If you don’t read another book this year, read this one by Martin Lindstrom. If you don’t have time to read the whole thing, read a couple chapters. If you still can’t get around to that, he’s got a website so you have no excuse whatsoever.
Fascinating bit of work, I must say. Lindstrom thought it was worthwhile to track buying habits by how advertising affects us and used MRI technology to track what we think we want versus what our brain actually desires. There’s more to it than that, obviously, but it’s a fabulous read.
One of the studies he took on was checking how effective product placement really is. He used the example from E.T. where Elliot lures E.T. out of hiding with clever use of Reece’s Pieces. Spielberg only used them after the makers of M&Ms declined the spot and sales of Reece’s Pieces went through the roof afterward. He tracked how useful it was on the set of American Idol because Coke is the theme of the set and everyone important was drinking it, and even the sofas take on the gentle curves of the pop bottle, apparently. I’ve never watched it. Coke makes a killing by making itself essential to the show. So does the cell phone company that allows text voting, although it doesn’t perform as well as Coke. Ford, the third major sponsor, wasted a fortune on ads that haven’t really boosted sales at all because they aren’t an integral part of the program. Lindstrom suggests that Ford could have even offered mugs to runners up with their logo on it and done just as well.
The parts I really liked, though, were the chapters 5 and 6 that deal with superstition and religion. KitKat bars in Japan, for example, were cleverly marketed as lucky charms. The name is close to kittu-katsu which means something like “I hope you’ll win.” The Nestle company, which manufactures them there, went so far as to create a place on their website where people could send prayers to a higher power. They also introduced KitKats sold in a sky blue wrapper with “Prayers to God” printed on them.
Direct deity intervention with a product doesn’t always garner direct success, though. Lego got into a tangle with an advent website that didn’t take into account time zones properly so kids in Australia and New Zealand couldn’t operate the site. But that wasn’t the biggest problem. It looked like Lego was promoting a religious agenda. Lindstrom was working for Lego at the time and realized then that religion and consumerism don’t always mix.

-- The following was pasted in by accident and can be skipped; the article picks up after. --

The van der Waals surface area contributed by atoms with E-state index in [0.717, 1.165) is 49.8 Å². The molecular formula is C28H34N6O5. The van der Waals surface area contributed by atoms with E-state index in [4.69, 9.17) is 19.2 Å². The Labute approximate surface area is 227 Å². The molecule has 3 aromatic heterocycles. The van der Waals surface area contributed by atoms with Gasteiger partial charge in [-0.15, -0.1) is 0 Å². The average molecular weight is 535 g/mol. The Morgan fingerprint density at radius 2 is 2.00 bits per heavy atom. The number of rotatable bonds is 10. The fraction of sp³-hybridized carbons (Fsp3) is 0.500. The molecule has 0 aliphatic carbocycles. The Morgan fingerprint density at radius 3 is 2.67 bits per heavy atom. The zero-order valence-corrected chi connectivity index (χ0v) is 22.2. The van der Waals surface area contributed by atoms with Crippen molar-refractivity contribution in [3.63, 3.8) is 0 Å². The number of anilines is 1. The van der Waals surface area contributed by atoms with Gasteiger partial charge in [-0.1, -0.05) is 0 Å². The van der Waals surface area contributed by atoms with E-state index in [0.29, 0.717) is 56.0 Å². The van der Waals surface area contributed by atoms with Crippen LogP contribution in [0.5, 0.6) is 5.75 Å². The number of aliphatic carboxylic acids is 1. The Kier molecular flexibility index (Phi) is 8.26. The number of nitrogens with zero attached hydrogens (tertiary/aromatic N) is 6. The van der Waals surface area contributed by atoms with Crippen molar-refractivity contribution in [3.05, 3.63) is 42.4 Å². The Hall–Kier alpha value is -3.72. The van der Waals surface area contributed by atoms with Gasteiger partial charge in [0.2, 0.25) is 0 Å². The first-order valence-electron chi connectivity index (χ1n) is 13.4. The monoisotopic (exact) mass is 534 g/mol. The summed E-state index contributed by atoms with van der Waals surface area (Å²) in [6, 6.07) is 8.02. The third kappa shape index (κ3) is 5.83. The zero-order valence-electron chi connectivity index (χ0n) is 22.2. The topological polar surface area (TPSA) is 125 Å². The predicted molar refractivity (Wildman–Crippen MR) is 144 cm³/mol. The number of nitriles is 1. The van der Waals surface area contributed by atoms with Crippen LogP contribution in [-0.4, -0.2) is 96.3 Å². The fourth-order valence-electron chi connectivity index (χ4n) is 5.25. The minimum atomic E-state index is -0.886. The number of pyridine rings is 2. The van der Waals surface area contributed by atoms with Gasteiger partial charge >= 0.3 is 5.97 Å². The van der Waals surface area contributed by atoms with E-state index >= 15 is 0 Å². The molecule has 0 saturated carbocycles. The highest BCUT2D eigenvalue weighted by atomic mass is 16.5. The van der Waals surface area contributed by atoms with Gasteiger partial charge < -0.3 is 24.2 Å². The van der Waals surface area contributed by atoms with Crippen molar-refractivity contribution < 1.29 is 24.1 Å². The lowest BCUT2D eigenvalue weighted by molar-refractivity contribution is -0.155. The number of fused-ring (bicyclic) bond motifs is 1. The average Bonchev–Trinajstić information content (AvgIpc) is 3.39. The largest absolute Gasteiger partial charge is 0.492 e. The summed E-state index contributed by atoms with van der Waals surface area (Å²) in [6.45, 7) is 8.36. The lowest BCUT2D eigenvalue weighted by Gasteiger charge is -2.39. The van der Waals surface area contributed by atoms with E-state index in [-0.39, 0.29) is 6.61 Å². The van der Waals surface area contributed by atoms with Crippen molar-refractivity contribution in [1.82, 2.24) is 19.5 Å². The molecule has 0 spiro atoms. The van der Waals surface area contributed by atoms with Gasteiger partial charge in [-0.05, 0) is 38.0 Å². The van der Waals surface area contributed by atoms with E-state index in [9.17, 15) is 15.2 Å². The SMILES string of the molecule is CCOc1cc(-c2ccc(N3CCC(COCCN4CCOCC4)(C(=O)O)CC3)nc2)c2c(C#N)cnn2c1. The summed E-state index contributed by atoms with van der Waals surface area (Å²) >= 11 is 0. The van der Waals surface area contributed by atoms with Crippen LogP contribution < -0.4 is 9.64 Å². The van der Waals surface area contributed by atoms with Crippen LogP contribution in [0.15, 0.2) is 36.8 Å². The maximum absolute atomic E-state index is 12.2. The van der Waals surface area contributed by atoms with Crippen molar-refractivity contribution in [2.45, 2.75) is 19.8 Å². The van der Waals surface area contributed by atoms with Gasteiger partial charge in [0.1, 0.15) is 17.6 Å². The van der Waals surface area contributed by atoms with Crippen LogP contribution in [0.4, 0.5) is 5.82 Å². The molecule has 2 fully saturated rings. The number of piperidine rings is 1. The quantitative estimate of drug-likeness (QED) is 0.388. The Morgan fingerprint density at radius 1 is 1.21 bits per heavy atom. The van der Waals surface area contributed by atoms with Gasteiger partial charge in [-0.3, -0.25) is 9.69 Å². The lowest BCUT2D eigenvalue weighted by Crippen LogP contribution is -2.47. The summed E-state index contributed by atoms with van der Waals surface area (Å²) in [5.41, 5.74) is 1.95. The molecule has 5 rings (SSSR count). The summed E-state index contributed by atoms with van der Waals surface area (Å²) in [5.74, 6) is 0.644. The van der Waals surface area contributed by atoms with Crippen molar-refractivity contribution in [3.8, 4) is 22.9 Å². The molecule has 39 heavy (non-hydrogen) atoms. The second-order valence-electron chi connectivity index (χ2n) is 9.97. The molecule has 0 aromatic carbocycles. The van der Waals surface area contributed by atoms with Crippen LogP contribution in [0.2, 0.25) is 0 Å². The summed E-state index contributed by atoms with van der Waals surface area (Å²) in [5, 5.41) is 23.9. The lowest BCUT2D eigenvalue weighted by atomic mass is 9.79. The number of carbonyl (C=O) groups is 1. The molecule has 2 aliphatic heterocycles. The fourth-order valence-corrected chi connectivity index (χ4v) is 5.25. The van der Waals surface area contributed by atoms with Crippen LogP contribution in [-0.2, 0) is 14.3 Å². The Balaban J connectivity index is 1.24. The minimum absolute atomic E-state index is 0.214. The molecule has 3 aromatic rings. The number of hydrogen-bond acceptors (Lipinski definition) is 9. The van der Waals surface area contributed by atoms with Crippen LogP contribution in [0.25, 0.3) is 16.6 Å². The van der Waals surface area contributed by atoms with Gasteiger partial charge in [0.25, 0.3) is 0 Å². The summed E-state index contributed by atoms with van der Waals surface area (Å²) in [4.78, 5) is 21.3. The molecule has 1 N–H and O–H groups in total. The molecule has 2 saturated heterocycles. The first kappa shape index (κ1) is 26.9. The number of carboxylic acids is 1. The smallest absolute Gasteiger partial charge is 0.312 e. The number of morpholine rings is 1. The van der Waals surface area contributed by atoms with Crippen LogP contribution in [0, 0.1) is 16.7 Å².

He mentions Vodafone’s arrangement to make Pope quotes available to subscribers, but I see that’s not the only added service they provide. They have astrology and tarot for the less holy, too, and many other perks that would no doubt rack up the monthly bill.
Lindstrom thought it would be worthwhile to figure out what religions and marketing have in common (pg111) and came up with ten things –
a sense of belonging, a clear vision, power over enemies, sensory appeal, storytelling, grandeur, evangelism, symbols, mystery, and rituals.
Belonging is an obvious one for marketing. Many Harley Davidson owners feel a camaraderie with other lovers of their motorcycle and brand in general. They can get kind of evangelical when talking about the greatness of it, too. Clear vision for a business means having a clear goal in mind for the direction to go with it, and how to bring buyers along for the ride. Power over enemies/the Us versus Them mentality. Think hard core Apple users. “Once you go Mac, you never go back,” as one of the faithful once told me. And, the iconic look of the Apple symbol is never confused with anything else. Sensory appeal in marketing can be anything from the distinct colour of a Ferrari, or scent of perfume or feel of fabric. For storytelling, Lindstrom uses Disney for the obvious comparison but those who sell products with a “green” or “organic” stamp are also promoting a story to back their products and make them seem worth their price. Grandeur is part of both St. Peter’s Cathedral in Rome and casinos in Vegas. Mysteries from a marketing standpoint can be a simple secret ingredient, or the assumption there is one. There are mysterious “scientific formulas” for hair care or anti-wrinkle cream, too. As to rituals, look at how Guinness and Corona are marketed – by careful timed pouring for the perfect head and the addition of lime for the perfect taste.
Lindford did a study with sixty-five male subjects and asked them to rate their level of spirituality. Most of them ranked themselves pretty high so when Dr. Calvert hooked them each up to the FMRI to track their brain’s reaction to religious icons, sports stuff, and consumer goods, they found that stronger brands (iPod, Harley Davidson) lit up the same areas of the brain that rosary beads and Mother Teresa did. Sports stars, however, lit up the bits of the brain that connect to feelings of being rewarded, as did the religious imagery. They concluded that emotions that are experienced when people are exposed to religion match what they experience when exposed to many major purchasing desires.
I wonder if this helps explain why the marketing of Christian-focused merchandise is really finding its foothold now. Shopping for God is another good read, by the way.